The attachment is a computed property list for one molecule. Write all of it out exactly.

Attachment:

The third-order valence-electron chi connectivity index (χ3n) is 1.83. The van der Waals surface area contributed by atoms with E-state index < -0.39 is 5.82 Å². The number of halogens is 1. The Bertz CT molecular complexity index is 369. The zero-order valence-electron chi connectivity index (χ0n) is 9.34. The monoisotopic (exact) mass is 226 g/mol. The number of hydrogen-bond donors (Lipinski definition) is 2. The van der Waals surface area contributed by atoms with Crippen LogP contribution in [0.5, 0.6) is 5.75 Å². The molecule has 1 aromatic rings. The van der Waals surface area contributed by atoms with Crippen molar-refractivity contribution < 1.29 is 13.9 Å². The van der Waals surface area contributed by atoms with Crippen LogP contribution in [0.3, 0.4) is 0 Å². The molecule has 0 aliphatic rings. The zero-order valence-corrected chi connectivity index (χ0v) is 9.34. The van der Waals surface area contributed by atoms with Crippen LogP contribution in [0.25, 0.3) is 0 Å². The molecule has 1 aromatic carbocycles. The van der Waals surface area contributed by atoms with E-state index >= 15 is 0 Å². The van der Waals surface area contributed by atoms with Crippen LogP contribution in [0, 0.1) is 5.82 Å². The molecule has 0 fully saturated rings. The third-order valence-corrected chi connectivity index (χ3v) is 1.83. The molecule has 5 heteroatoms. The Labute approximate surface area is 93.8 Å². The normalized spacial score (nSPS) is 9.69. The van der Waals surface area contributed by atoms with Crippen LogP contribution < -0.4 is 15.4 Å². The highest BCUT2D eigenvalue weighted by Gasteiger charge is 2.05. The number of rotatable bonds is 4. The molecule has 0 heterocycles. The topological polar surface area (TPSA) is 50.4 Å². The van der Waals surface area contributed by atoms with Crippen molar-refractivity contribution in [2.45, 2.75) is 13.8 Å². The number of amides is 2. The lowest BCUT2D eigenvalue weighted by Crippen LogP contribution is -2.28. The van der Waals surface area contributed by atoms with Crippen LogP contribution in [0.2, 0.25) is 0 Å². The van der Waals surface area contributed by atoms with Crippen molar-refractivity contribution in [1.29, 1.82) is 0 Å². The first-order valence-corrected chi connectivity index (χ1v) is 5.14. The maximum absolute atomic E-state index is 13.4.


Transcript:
The third-order valence-electron chi connectivity index (χ3n) is 1.83. The van der Waals surface area contributed by atoms with E-state index < -0.39 is 5.82 Å². The number of halogens is 1. The Bertz CT molecular complexity index is 369. The zero-order valence-electron chi connectivity index (χ0n) is 9.34. The monoisotopic (exact) mass is 226 g/mol. The number of hydrogen-bond donors (Lipinski definition) is 2. The van der Waals surface area contributed by atoms with Crippen LogP contribution in [0.5, 0.6) is 5.75 Å². The molecule has 1 aromatic rings. The van der Waals surface area contributed by atoms with Crippen molar-refractivity contribution < 1.29 is 13.9 Å². The van der Waals surface area contributed by atoms with Crippen LogP contribution in [0.3, 0.4) is 0 Å². The molecule has 0 aliphatic rings. The zero-order valence-corrected chi connectivity index (χ0v) is 9.34. The van der Waals surface area contributed by atoms with Crippen LogP contribution in [0.25, 0.3) is 0 Å². The molecule has 1 aromatic carbocycles. The van der Waals surface area contributed by atoms with E-state index >= 15 is 0 Å². The van der Waals surface area contributed by atoms with Crippen LogP contribution in [0, 0.1) is 5.82 Å². The molecule has 0 fully saturated rings. The third-order valence-corrected chi connectivity index (χ3v) is 1.83. The molecule has 5 heteroatoms. The Labute approximate surface area is 93.8 Å². The normalized spacial score (nSPS) is 9.69. The van der Waals surface area contributed by atoms with Crippen LogP contribution < -0.4 is 15.4 Å². The highest BCUT2D eigenvalue weighted by Gasteiger charge is 2.05. The number of rotatable bonds is 4. The molecule has 0 heterocycles. The topological polar surface area (TPSA) is 50.4 Å². The van der Waals surface area contributed by atoms with Crippen molar-refractivity contribution in [2.45, 2.75) is 13.8 Å². The number of amides is 2. The lowest BCUT2D eigenvalue weighted by Crippen LogP contribution is -2.28. The van der Waals surface area contributed by atoms with Crippen LogP contribution in [0.2, 0.25) is 0 Å². The van der Waals surface area contributed by atoms with Crippen molar-refractivity contribution in [1.29, 1.82) is 0 Å². The first-order valence-corrected chi connectivity index (χ1v) is 5.14. The maximum absolute atomic E-state index is 13.4.